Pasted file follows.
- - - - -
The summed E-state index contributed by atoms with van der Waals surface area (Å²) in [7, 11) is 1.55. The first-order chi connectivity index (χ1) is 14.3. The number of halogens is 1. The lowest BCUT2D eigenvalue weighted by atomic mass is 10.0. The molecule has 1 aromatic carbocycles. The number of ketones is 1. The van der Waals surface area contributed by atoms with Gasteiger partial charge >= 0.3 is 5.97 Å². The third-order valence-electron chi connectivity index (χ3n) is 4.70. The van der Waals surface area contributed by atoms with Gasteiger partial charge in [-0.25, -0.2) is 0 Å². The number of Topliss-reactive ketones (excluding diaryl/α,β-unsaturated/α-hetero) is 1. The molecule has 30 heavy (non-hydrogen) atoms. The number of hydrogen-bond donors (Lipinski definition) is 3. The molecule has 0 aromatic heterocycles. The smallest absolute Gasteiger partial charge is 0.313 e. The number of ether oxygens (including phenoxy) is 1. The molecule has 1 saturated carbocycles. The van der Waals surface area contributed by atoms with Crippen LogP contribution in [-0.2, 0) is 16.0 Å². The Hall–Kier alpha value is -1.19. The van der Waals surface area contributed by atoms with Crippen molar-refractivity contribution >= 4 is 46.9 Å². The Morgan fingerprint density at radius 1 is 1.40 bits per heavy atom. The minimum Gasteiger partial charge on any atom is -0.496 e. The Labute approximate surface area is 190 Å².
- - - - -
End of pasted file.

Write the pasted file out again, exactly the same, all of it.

The summed E-state index contributed by atoms with van der Waals surface area (Å²) in [7, 11) is 1.55. The first-order chi connectivity index (χ1) is 14.3. The number of halogens is 1. The lowest BCUT2D eigenvalue weighted by atomic mass is 10.0. The molecule has 1 aromatic carbocycles. The number of ketones is 1. The van der Waals surface area contributed by atoms with Gasteiger partial charge >= 0.3 is 5.97 Å². The third-order valence-electron chi connectivity index (χ3n) is 4.70. The van der Waals surface area contributed by atoms with Gasteiger partial charge in [-0.25, -0.2) is 0 Å². The number of Topliss-reactive ketones (excluding diaryl/α,β-unsaturated/α-hetero) is 1. The molecule has 30 heavy (non-hydrogen) atoms. The number of hydrogen-bond donors (Lipinski definition) is 3. The molecule has 0 aromatic heterocycles. The smallest absolute Gasteiger partial charge is 0.313 e. The number of ether oxygens (including phenoxy) is 1. The molecule has 1 saturated carbocycles. The van der Waals surface area contributed by atoms with Crippen LogP contribution in [-0.2, 0) is 16.0 Å². The Hall–Kier alpha value is -1.19. The van der Waals surface area contributed by atoms with Crippen molar-refractivity contribution >= 4 is 46.9 Å². The Morgan fingerprint density at radius 1 is 1.40 bits per heavy atom. The minimum Gasteiger partial charge on any atom is -0.496 e. The Labute approximate surface area is 190 Å².